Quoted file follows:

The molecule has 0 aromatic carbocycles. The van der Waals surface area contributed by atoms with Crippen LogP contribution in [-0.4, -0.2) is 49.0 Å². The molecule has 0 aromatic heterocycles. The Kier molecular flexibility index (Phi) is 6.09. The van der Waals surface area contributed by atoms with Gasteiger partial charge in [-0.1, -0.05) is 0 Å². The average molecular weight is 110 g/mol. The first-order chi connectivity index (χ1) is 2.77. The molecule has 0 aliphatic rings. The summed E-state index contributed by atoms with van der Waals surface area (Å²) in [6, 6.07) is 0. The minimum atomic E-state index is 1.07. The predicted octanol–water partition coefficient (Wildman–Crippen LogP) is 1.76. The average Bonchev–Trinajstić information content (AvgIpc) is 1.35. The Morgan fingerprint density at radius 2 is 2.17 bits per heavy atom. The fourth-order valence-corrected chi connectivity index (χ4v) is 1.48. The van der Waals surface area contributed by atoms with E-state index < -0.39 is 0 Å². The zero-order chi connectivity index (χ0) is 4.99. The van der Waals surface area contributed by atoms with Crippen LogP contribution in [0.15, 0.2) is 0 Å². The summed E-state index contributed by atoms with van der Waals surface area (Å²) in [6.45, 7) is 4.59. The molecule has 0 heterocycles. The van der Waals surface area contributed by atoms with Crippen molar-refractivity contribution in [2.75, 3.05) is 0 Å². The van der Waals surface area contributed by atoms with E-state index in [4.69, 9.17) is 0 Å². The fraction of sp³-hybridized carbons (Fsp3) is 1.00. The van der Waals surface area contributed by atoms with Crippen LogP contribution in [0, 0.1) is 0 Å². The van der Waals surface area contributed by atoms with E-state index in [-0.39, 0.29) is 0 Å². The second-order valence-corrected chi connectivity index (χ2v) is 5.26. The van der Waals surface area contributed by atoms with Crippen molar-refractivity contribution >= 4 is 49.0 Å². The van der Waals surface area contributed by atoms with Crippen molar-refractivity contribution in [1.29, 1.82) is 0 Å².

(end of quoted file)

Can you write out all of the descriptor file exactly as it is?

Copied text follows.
The molecule has 0 aromatic carbocycles. The van der Waals surface area contributed by atoms with Crippen LogP contribution in [-0.4, -0.2) is 49.0 Å². The molecule has 0 aromatic heterocycles. The Kier molecular flexibility index (Phi) is 6.09. The van der Waals surface area contributed by atoms with Gasteiger partial charge in [-0.1, -0.05) is 0 Å². The average molecular weight is 110 g/mol. The first-order chi connectivity index (χ1) is 2.77. The molecule has 0 aliphatic rings. The summed E-state index contributed by atoms with van der Waals surface area (Å²) in [6, 6.07) is 0. The minimum atomic E-state index is 1.07. The predicted octanol–water partition coefficient (Wildman–Crippen LogP) is 1.76. The average Bonchev–Trinajstić information content (AvgIpc) is 1.35. The Morgan fingerprint density at radius 2 is 2.17 bits per heavy atom. The fourth-order valence-corrected chi connectivity index (χ4v) is 1.48. The van der Waals surface area contributed by atoms with E-state index < -0.39 is 0 Å². The zero-order chi connectivity index (χ0) is 4.99. The van der Waals surface area contributed by atoms with Crippen LogP contribution in [0.15, 0.2) is 0 Å². The summed E-state index contributed by atoms with van der Waals surface area (Å²) in [6.45, 7) is 4.59. The molecule has 0 heterocycles. The van der Waals surface area contributed by atoms with Crippen molar-refractivity contribution in [2.75, 3.05) is 0 Å². The van der Waals surface area contributed by atoms with E-state index in [4.69, 9.17) is 0 Å². The fraction of sp³-hybridized carbons (Fsp3) is 1.00. The van der Waals surface area contributed by atoms with Crippen LogP contribution in [0, 0.1) is 0 Å². The van der Waals surface area contributed by atoms with E-state index in [-0.39, 0.29) is 0 Å². The second-order valence-corrected chi connectivity index (χ2v) is 5.26. The van der Waals surface area contributed by atoms with Crippen molar-refractivity contribution >= 4 is 49.0 Å². The van der Waals surface area contributed by atoms with Crippen molar-refractivity contribution in [1.29, 1.82) is 0 Å².